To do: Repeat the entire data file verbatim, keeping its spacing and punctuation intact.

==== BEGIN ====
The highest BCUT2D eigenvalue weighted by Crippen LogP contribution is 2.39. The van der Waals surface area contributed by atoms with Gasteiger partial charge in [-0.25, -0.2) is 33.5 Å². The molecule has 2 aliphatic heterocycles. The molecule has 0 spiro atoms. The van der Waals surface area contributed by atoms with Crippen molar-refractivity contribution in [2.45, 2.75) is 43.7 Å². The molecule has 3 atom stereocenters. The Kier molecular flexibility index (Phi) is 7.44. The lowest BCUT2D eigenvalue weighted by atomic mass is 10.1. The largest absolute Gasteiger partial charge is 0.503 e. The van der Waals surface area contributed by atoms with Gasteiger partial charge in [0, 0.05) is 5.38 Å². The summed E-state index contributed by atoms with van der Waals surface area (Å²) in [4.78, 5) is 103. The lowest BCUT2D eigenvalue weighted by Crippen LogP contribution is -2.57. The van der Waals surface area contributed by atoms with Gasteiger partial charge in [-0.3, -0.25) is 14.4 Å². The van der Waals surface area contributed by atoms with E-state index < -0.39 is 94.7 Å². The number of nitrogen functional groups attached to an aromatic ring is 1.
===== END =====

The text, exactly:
The highest BCUT2D eigenvalue weighted by Crippen LogP contribution is 2.39. The van der Waals surface area contributed by atoms with Gasteiger partial charge in [-0.25, -0.2) is 33.5 Å². The molecule has 2 aliphatic heterocycles. The molecule has 0 spiro atoms. The van der Waals surface area contributed by atoms with Crippen molar-refractivity contribution in [2.45, 2.75) is 43.7 Å². The molecule has 3 atom stereocenters. The Kier molecular flexibility index (Phi) is 7.44. The lowest BCUT2D eigenvalue weighted by atomic mass is 10.1. The largest absolute Gasteiger partial charge is 0.503 e. The van der Waals surface area contributed by atoms with Gasteiger partial charge in [0, 0.05) is 5.38 Å². The summed E-state index contributed by atoms with van der Waals surface area (Å²) in [4.78, 5) is 103. The lowest BCUT2D eigenvalue weighted by Crippen LogP contribution is -2.57. The van der Waals surface area contributed by atoms with Gasteiger partial charge in [-0.3, -0.25) is 14.4 Å². The van der Waals surface area contributed by atoms with E-state index < -0.39 is 94.7 Å². The number of nitrogen functional groups attached to an aromatic ring is 1.